Abstract

Background. Racial, ethnic, and geographical health disparities have been widely documented in the United States. However, little attention has been directed towards disparities associated with integrated behavioral health and primary care services. Methods. Access to behavioral health professionals among primary care physicians was examined using multinomial logistic regression analyses with 2010 National Plan and Provider Enumeration System, American Medical Association Physician Masterfile, and American Community Survey data. Results. Primary care providers practicing in neighborhoods with higher percentages of African Americans and Hispanics were less likely to have geographically proximate behavioral health professionals. Primary care providers in rural areas were less likely to have geographically proximate behavioral health professionals. Conclusion. Neighborhood-level factors are associated with access to nearby behavioral health and primary care. Additional behavioral health professionals are needed in racial/ethnic minority neighborhoods and rural areas to provide access to behavioral health services, and to progress toward more integrated primary care.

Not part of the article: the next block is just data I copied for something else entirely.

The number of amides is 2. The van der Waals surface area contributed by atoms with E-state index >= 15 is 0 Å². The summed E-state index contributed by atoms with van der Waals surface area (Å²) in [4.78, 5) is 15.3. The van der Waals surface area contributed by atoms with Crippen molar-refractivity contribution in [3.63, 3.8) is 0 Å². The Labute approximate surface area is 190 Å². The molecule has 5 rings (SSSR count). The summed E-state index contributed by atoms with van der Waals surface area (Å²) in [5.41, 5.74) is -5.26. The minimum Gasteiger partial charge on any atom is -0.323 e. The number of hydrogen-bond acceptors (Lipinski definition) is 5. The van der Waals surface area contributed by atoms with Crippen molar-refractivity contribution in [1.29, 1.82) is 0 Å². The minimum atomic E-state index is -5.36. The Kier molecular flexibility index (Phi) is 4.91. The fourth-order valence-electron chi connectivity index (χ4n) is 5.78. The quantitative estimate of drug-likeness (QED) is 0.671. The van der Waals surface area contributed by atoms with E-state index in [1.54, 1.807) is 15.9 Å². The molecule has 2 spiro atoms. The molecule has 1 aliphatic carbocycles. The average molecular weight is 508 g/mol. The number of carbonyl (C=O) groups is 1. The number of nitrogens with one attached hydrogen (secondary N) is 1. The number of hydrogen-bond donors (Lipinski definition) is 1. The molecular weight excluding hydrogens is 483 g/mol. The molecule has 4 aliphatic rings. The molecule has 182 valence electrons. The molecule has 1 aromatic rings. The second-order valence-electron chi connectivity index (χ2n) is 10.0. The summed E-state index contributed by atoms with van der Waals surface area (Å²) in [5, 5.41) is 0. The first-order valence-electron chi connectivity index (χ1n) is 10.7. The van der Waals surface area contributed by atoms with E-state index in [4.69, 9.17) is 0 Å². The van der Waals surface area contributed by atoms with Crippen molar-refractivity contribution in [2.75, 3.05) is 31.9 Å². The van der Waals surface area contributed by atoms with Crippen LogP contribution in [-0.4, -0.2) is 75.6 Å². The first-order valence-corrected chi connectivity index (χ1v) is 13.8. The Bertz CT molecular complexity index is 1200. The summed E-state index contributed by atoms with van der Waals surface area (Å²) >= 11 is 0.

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Additional Information

ISSN
1548-6869
Print ISSN
1049-2089
Pages
pp. 1032-1047
Launched on MUSE
2015-08-27
Open Access
No
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